An almost 200-page report by the Office of the Independent Police Review Director (OPIRD), titled Broken trust, Indigenous People and the Thunder Bay Police, was released this month. In the report, independent reviewer Gerry McNeilly reviewed 37 police investigations, most of which were Indigenous victims, undertaken by the Thunder Bay Police Service (TBPS). In the report, McNeilly called the, “Investigations into a number of sudden deaths in the city ‘inadequate’ and ‘so problematic that at least nine of these cases should be reinvestigated’.”
The review begun after McNeilly received complaints surround the 2015 death investigation of a First Nations man, Stacey DeBungee, who was found in Thunder Bay’s McIntyre River. McNeilly said, “Indigenous leaders and community members told me that TBPS investigations of Indigenous deaths and other interactions with police devalued Indigenous lives, reflected differential treatment and were based on racist attitudes and stereotypical preconceptions about Indigenous people.” McNeilly described the strained relationship between the TBPS and Indigenous peoples as “nothing short of a crisis” that has historical roots.
The report has 44 recommendations which include:
- Reinvestigation of nine sudden death investigations involving Indigenous victims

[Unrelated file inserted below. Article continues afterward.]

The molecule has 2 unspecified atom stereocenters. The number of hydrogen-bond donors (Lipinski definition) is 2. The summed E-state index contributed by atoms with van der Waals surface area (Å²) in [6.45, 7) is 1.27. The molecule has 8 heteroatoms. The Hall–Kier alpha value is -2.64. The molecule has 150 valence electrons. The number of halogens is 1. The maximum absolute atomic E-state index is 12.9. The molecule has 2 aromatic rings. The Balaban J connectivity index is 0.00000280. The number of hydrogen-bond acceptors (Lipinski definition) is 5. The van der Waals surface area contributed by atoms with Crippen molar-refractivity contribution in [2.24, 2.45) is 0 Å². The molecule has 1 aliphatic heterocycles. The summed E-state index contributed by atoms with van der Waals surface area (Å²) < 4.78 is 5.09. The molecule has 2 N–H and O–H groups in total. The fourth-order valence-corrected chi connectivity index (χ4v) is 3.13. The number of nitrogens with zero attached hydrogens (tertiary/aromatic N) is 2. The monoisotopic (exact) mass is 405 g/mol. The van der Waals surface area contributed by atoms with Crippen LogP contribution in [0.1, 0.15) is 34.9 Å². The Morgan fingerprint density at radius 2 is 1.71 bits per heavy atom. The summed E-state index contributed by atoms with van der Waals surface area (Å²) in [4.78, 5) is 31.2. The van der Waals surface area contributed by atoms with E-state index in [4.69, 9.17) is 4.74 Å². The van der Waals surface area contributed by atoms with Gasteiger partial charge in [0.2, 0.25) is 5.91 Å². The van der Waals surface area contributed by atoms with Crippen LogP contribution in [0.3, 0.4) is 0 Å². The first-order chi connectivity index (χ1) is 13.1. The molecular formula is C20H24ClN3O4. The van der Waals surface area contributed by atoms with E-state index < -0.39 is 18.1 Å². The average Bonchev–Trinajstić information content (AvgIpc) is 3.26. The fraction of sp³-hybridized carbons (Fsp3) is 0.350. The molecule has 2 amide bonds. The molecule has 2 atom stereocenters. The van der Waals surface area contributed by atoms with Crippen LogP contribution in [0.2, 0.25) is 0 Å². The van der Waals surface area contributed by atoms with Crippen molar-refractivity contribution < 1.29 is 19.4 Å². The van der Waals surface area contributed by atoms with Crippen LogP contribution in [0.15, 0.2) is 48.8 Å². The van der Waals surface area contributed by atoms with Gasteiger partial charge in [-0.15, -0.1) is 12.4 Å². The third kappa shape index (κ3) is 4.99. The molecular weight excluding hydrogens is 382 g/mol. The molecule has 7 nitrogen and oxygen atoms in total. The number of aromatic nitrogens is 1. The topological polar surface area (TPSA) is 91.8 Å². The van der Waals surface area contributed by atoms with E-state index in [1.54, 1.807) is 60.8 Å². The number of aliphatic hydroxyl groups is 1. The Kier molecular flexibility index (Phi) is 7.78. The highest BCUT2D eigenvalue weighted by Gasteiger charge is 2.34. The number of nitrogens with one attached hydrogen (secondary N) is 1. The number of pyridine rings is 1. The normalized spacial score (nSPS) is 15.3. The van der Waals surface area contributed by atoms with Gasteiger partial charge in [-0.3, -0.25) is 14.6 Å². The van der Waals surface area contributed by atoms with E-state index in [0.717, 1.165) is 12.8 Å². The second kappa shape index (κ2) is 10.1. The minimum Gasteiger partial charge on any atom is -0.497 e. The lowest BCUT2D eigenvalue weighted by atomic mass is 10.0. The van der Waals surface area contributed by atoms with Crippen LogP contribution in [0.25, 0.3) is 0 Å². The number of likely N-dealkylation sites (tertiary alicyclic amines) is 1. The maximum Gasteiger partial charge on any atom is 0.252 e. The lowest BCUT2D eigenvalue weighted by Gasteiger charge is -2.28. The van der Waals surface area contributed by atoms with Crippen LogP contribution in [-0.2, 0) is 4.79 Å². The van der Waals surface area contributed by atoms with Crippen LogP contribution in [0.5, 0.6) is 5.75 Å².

- Eliminating systemic racism in the TBPS
- “TBPS leadership should publicly and formally acknowledge that racism exists at all levels within the police service and that it will not tolerate racist views or actions. TBPS leadership should engage with Indigenous communities on the forum for and content of these acknowledgements. This would be an important step in TBS advancing reconciliation with Indigenous people.”
For Indigenous people, the findings in the OPIRD report reaffirm what Indigenous people have been saying about the TBPS for years. Brad DeBungee, Stacey DeBungee’s brother, said he, “Could feel in my heart from the first day I dealt with a police officer that he treated me and my family differently because we are Indigenous. Now the proof is out, and they must answer for this.” AFN National Chief said, “Obviously, current approaches to investigating the deaths and disappearances of First Nations fail all of us, erode trust and exacerbate already strained relationships.”